Jawaharlal Nehru Centre for Advanced Scientific Research | Date: 2014-04-08

The present invention relates to identification of centromeric sequences of Candida dubliniensis and localization of CdCse4p centromeric histone to the identified region. Also the present invention relates to distinguishing Candida dubliniensis from other members of genus Candida.

Jawaharlal Nehru Centre for Advanced Scientific Research | Date: 2016-02-17

Sorbent polymers which are selective to taking up hydrocarbons are provided for separating hydrocarbons from fluids and taking up hydrocarbons from off of and intermixed with solid materials. The hydrocarbons may at least partially be expressed out of and recovered from the polymer by squeezing. The polymers may be re-used for picking up additional hydrocarbons. Methods for producing and using the polymers are also provided.

Jawaharlal Nehru Centre for Advanced Scientific Research | Date: 2016-05-17

Aromatic diimide chromophores and methods for using the chromophores for the detection of volatile organic compounds are described. The chromophores are able to reversibly change colors in the presence or absence of volatile organic compounds.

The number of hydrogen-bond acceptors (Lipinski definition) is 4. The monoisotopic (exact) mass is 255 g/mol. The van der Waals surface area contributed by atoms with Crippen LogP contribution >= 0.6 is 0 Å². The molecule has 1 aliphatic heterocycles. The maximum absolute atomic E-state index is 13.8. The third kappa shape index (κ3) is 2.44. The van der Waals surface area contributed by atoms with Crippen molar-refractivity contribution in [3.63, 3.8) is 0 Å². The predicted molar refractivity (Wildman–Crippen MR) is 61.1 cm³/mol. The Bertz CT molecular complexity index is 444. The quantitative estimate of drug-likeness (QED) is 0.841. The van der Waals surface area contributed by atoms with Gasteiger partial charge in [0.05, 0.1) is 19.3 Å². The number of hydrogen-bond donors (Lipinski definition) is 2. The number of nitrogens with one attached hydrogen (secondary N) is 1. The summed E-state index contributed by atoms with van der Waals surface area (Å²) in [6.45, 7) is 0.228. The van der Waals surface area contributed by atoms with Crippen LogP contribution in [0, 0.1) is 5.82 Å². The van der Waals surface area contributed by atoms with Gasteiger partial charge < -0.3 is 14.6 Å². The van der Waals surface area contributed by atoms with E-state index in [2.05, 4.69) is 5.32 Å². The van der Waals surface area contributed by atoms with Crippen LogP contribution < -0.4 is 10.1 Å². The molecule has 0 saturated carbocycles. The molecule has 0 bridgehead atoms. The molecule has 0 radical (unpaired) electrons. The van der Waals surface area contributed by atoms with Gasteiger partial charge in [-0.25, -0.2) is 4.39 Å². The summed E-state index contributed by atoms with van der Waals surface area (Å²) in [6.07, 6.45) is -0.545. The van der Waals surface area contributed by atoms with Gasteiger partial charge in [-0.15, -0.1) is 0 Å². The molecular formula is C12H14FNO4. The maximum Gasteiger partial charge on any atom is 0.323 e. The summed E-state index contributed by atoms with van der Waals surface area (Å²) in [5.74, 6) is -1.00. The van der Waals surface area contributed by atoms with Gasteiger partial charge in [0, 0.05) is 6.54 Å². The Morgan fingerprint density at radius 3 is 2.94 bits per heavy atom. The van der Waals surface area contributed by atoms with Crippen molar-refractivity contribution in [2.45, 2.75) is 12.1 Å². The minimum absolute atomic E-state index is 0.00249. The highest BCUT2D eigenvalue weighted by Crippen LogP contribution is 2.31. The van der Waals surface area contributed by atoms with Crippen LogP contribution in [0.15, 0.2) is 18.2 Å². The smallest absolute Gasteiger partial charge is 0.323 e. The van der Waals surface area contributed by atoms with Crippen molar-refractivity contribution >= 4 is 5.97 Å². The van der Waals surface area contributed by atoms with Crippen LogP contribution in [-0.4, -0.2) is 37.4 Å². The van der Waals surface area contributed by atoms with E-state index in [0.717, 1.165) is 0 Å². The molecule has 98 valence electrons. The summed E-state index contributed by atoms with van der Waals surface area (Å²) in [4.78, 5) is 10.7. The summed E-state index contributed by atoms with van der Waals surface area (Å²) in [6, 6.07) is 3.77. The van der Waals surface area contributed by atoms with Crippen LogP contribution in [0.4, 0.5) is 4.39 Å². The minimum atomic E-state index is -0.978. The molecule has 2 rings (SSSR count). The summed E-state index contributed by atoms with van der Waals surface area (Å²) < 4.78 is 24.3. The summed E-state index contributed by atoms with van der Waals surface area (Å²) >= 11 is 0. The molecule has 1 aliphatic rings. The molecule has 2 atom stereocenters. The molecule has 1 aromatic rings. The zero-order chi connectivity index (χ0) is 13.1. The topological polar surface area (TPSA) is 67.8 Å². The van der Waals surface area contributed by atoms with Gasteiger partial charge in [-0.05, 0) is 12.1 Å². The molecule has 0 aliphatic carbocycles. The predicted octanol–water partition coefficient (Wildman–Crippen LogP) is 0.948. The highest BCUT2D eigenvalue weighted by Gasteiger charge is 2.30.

Jawaharlal Nehru Centre for Advanced Scientific Research | Date: 2014-09-16

The present disclosure relates to vancomycin-sugar conjugates, its stereoisomers, prodrugs and pharmaceutically acceptable salts thereof. The present disclosure also relates to process of preparation of the vancomycin-sugar conjugates, its stereoisomers, prodrugs, pharmaceutically acceptable salts thereof, and to pharmaceutical compositions containing them. The compounds of the present disclosure are useful in the treatment, prevention or suppression of diseases mediated by bacteria.

Jawaharlal Nehru Centre for Advanced Scientific Research | Date: 2014-03-04

The present disclosure provides compositions comprising colloidal matter in solvent, employed for crackle formation when exposed to surface of a substrate. The said compositions crackle spontaneously without any external stimuli when exposed to the substrate surface as a film. The present disclosure also relates to substrates having a film by exposure to said composition and a method of preparing said substrate. The present disclosure also relates to patterned substrates fabricated with material or energy inputs deposited in template formed by crackling of the film and a method of preparing said patterned substrate and a kit for obtaining such substrates. The present disclosure also relates to using the said substrates for various applications specifically in the field of electronics or optoelectronics.